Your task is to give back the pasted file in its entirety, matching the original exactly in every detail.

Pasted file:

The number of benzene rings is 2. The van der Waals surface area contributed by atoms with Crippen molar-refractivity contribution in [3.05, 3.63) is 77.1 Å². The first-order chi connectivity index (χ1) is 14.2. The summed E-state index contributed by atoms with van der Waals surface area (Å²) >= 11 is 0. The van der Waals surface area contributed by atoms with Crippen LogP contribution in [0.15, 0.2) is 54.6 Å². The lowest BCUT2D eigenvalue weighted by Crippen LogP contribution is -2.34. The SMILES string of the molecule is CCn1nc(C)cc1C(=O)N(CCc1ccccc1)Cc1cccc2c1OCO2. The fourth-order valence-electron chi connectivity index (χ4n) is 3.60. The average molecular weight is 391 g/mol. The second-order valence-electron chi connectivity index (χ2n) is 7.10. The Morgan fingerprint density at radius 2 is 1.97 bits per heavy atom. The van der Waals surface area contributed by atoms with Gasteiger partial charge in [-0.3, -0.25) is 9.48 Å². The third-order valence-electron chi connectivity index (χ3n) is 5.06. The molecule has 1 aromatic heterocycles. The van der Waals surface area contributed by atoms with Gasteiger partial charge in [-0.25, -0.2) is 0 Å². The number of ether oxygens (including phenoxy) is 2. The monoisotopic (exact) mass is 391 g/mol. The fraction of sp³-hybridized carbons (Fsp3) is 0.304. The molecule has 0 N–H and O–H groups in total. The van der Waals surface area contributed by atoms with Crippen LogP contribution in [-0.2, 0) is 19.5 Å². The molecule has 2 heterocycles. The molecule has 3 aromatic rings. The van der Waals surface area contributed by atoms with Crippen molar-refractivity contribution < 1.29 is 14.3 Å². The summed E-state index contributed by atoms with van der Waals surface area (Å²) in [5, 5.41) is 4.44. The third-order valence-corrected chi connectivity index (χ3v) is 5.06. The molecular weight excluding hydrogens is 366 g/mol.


The number of benzene rings is 2. The van der Waals surface area contributed by atoms with Crippen molar-refractivity contribution in [3.05, 3.63) is 77.1 Å². The first-order chi connectivity index (χ1) is 14.2. The summed E-state index contributed by atoms with van der Waals surface area (Å²) >= 11 is 0. The van der Waals surface area contributed by atoms with Crippen LogP contribution in [0.15, 0.2) is 54.6 Å². The lowest BCUT2D eigenvalue weighted by Crippen LogP contribution is -2.34. The SMILES string of the molecule is CCn1nc(C)cc1C(=O)N(CCc1ccccc1)Cc1cccc2c1OCO2. The fourth-order valence-electron chi connectivity index (χ4n) is 3.60. The average molecular weight is 391 g/mol. The second-order valence-electron chi connectivity index (χ2n) is 7.10. The Morgan fingerprint density at radius 2 is 1.97 bits per heavy atom. The van der Waals surface area contributed by atoms with Gasteiger partial charge in [-0.3, -0.25) is 9.48 Å². The third-order valence-electron chi connectivity index (χ3n) is 5.06. The molecule has 1 aromatic heterocycles. The van der Waals surface area contributed by atoms with Gasteiger partial charge in [-0.25, -0.2) is 0 Å². The number of ether oxygens (including phenoxy) is 2. The monoisotopic (exact) mass is 391 g/mol. The fraction of sp³-hybridized carbons (Fsp3) is 0.304. The molecule has 0 N–H and O–H groups in total. The van der Waals surface area contributed by atoms with Crippen LogP contribution in [-0.2, 0) is 19.5 Å². The molecule has 2 heterocycles. The molecule has 3 aromatic rings. The van der Waals surface area contributed by atoms with Crippen molar-refractivity contribution < 1.29 is 14.3 Å². The summed E-state index contributed by atoms with van der Waals surface area (Å²) in [5, 5.41) is 4.44. The third-order valence-corrected chi connectivity index (χ3v) is 5.06. The molecular weight excluding hydrogens is 366 g/mol.